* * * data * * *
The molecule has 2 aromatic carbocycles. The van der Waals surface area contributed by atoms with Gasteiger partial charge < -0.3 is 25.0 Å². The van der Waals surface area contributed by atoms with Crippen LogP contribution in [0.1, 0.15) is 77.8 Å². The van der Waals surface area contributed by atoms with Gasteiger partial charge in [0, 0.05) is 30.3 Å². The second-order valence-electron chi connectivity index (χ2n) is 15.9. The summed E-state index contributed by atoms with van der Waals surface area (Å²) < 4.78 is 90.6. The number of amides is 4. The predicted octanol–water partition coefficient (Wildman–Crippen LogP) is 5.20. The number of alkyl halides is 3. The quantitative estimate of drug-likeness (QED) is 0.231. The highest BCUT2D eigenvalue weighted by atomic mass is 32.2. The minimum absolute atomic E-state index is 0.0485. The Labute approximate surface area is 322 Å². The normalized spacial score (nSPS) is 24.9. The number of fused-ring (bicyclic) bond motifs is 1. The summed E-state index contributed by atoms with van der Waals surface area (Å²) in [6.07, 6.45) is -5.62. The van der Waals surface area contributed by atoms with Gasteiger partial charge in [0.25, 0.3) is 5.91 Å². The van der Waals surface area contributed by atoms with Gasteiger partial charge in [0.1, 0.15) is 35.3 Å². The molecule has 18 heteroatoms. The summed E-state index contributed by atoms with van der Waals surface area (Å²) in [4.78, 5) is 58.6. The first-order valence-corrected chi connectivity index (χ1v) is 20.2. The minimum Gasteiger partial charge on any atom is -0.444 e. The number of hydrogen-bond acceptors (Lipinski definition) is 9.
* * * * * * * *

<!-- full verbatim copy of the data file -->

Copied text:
The molecule has 2 aromatic carbocycles. The van der Waals surface area contributed by atoms with Gasteiger partial charge < -0.3 is 25.0 Å². The van der Waals surface area contributed by atoms with Crippen LogP contribution in [0.1, 0.15) is 77.8 Å². The van der Waals surface area contributed by atoms with Gasteiger partial charge in [0, 0.05) is 30.3 Å². The second-order valence-electron chi connectivity index (χ2n) is 15.9. The summed E-state index contributed by atoms with van der Waals surface area (Å²) < 4.78 is 90.6. The number of amides is 4. The predicted octanol–water partition coefficient (Wildman–Crippen LogP) is 5.20. The number of alkyl halides is 3. The quantitative estimate of drug-likeness (QED) is 0.231. The highest BCUT2D eigenvalue weighted by atomic mass is 32.2. The minimum absolute atomic E-state index is 0.0485. The Labute approximate surface area is 322 Å². The normalized spacial score (nSPS) is 24.9. The number of fused-ring (bicyclic) bond motifs is 1. The summed E-state index contributed by atoms with van der Waals surface area (Å²) in [6.07, 6.45) is -5.62. The van der Waals surface area contributed by atoms with Gasteiger partial charge in [0.25, 0.3) is 5.91 Å². The van der Waals surface area contributed by atoms with Gasteiger partial charge in [0.1, 0.15) is 35.3 Å². The molecule has 18 heteroatoms. The summed E-state index contributed by atoms with van der Waals surface area (Å²) in [4.78, 5) is 58.6. The first-order valence-corrected chi connectivity index (χ1v) is 20.2. The minimum Gasteiger partial charge on any atom is -0.444 e. The number of hydrogen-bond acceptors (Lipinski definition) is 9.